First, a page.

Kelly was an acquaintance in high school, and I was rather terrified of her. She was all sorts of confident and sexy and all the guys wanted to get in her pants, but the amazing thing is they also wanted to be friends with her. She was by far the coolest member of the drama crowd, which I know isn’t saying much, but she’d be cool no matter who she hung out with. It was like she almost legitimized the band of freaks that we were to the rest of the school. So fast forward a decade and a half and she and I become friends on facebook. And we somehow morph into actual friends. Z, T, C, and I visited her and her family a few weeks ago at her home in NC. First time I’d seen her in 17 years. The internet is weird.
Anyway, her blog is awesome. It is incredibly honest about the hard stuff and honesty is like crack to me. She had a baby last week and today she posted about the hormonal nuttiness that happens when you are very recently postpartum. She wrapped it up with a photo of her belly one week after giving birth. And it made me think of this post that I wrote 30 days before C was born. I included pictures of myself in all my huge glory and promised to post pictures in the same dress a few weeks after C arrived to show how a flabby postpartum belly looks.
I’ve felt guilty about not putting on the dress and taking pictures ever since. But the reason I didn’t do it wasn’t that I didn’t want to show my gross postpartum self. As someone who struggles with positive self image, any opportunity to rake myself over the coals in a public forum is welcome. Instead I felt guilty because I was one of the ladies who ended up losing weight quickly. And I felt like posting pictures would have been bragging. Look at me! Yes, I’m technically still overweight, but I weigh less than a did when I got pregnant! How gross. It wasn’t just the bragging aspect of things that kept me from posting the picture. The rapid weight loss was a direct result of the hemorrhage that occurred six hours after C was born. It was another example of my body failing me. With T there was the preeclampsia and retained placenta. With the miscarriage there was THE MISCARRIAGE, and the D&C because it was an incomplete miscarriage, and then the never ending saga of passing all the “products of conception”. With C there was the hemorrhage.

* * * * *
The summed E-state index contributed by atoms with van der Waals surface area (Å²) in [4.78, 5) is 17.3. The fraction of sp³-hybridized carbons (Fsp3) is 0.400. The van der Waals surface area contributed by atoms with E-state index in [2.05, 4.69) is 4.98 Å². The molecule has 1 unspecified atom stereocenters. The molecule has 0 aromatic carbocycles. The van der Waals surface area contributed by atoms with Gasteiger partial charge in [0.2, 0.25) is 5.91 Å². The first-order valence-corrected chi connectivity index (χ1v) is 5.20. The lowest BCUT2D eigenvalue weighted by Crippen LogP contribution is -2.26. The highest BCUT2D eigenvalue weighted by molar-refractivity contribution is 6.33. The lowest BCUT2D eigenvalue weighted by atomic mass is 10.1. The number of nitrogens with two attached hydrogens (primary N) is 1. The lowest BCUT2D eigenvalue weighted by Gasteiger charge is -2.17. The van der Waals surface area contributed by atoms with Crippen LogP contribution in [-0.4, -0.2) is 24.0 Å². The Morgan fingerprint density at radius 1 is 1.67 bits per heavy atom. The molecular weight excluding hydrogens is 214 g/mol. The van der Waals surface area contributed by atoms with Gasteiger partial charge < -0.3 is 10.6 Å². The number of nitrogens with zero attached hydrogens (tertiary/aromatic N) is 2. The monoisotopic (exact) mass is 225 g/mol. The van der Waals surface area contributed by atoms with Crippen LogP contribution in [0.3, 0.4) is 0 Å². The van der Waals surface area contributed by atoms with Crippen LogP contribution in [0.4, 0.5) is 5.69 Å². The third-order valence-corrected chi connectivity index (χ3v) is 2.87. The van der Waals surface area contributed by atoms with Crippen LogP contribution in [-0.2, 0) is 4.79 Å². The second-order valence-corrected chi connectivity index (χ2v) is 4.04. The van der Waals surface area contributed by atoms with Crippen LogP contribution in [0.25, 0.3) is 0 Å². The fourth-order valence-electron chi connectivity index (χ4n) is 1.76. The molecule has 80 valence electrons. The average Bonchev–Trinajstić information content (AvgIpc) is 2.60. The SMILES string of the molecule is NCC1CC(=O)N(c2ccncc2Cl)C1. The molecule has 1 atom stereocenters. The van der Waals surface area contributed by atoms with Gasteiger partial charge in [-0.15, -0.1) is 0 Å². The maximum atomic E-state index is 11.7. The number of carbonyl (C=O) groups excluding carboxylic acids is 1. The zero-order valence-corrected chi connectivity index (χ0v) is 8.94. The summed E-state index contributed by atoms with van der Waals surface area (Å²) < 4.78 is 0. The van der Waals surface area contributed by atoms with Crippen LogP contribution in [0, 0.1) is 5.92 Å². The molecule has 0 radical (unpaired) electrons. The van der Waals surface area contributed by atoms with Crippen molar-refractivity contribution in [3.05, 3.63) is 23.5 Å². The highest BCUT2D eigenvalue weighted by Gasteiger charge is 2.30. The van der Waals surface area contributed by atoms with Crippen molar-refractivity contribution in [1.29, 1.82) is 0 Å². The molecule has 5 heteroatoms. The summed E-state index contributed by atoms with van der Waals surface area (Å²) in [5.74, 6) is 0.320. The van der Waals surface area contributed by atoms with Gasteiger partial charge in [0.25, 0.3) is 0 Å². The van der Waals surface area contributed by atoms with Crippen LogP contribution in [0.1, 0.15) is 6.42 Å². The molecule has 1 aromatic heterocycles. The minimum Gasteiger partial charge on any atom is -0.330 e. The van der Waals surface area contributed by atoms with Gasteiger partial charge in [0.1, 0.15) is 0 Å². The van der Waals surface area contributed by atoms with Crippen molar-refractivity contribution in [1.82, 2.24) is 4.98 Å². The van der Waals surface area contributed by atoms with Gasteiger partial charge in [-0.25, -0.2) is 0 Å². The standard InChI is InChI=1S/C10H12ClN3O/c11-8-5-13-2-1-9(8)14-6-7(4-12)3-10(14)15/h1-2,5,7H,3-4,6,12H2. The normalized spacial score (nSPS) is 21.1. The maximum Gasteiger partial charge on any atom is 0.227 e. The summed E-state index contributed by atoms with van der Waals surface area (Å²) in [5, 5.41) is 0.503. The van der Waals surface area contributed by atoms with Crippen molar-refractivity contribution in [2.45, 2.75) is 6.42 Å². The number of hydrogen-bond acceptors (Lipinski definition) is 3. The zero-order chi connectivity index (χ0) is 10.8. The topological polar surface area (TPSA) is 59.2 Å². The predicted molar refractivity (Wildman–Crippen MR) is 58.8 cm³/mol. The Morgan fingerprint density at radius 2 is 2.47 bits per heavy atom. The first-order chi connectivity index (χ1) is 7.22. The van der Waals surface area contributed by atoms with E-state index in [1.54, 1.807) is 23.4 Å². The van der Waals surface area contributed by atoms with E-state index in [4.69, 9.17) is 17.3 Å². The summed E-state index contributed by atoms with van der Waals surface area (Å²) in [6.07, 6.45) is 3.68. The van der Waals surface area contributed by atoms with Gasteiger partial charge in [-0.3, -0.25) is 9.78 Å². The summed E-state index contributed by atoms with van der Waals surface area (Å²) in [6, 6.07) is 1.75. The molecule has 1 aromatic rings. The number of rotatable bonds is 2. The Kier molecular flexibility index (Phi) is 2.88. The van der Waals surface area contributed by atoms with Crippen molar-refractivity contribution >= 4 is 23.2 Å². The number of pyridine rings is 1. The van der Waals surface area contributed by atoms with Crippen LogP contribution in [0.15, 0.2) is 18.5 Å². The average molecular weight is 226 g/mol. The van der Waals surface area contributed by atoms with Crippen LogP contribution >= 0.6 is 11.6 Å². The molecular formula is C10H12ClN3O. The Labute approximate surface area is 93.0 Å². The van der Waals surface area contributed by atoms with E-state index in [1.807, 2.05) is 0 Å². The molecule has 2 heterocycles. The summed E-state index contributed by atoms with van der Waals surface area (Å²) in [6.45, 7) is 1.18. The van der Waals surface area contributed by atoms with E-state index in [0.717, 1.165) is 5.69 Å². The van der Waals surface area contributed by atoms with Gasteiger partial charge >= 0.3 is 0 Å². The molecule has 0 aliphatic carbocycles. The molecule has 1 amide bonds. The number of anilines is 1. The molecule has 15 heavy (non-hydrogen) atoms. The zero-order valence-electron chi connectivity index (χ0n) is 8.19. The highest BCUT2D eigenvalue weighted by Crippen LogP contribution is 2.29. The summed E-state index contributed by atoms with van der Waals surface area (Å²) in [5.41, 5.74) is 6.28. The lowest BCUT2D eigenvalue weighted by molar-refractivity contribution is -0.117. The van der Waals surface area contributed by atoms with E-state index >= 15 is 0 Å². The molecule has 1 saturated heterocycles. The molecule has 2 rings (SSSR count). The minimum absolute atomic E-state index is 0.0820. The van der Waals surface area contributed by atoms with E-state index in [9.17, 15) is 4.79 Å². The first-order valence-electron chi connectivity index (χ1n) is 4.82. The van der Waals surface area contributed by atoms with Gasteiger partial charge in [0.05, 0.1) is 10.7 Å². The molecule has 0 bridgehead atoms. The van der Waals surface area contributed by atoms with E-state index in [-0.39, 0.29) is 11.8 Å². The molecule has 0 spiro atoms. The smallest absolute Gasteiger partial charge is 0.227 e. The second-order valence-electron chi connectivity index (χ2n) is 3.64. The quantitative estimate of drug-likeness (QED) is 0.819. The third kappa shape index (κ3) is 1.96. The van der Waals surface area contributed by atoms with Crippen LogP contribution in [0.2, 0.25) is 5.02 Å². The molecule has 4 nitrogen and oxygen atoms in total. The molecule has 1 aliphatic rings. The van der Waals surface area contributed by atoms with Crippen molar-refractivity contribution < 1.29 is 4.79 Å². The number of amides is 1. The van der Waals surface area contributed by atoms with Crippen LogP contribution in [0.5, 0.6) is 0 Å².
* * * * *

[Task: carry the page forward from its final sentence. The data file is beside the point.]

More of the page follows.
It was hands down one of the scariest moments of my life. A few weeks after it happened Z told me it was one of the scariest moments of his life, too. He said that blood was actually gushing out of me, he said it was like a bad horror movie because if you saw that much blood on the screen it would look fake and ridiculous. And the next several weeks were scary as well. I was so incredibly weak. My postpartum emotions were tied up in the fact that I was physically unable to care for my newborn and toddler. I was so lucky to have my parents there and desperately clung to them and their help.
Kelly was able to have the birth experience that she wanted, unmedicated at a birthing center. I am so proud of her for achieving her goal. But I’m jealous, too. Not so much of the unmedicated part, I’m a total epidural gal. And I’m not interested in the holier-than-thou battle of epidural vs. natural (though I chafe at the term natural-it indicates there is something not natural about giving birth any other way). Like in most things I think there is a choice to be made and just because my choice was epidural doesn’t mean I look down on those who made other choices. I admire the hell out of the unmedicated ladies and the c-section ladies. All roads to birthing a baby are tough. Hell, sometime circumstances dictate the situation no matter what choice you make. We should be supporting each other rather than judging those who have different ideas than our own. And honestly, C’s actual birth couldn’t have gone any better. I still get the warm fuzzies when I think about pushing him into this world.
What I’m jealous of is that her body didn’t betray her. She didn’t hold on to a piece of her placenta, she didn’t gush blood while doctors took turns reaching into her uterus to pull out blood clots, her body behaved itself. When I think of my body’s weakness I feel shame and guilt and fear. I think about those first few weeks of C’s life when all I could do was lay in bed. I think about the middle of the night calls to the doctor’s office when I was convinced I was going to hemorrhage again and needed to be talked off the ledge. I think about wanting another child and being scared my body can’t handle it. I was too ashamed to post a picture of who I was at that time, I might have had a relatively flat stomach, but I felt like a colossal failure.
The picture Kelly posted is beautiful. She looks strong and happy. This is the woman who left the birth center hours after having her daughter and walked into her home while carrying that baby. She is a total rock star. I may be jealous of her, but I don’t begrudge her the success of her experience one bit.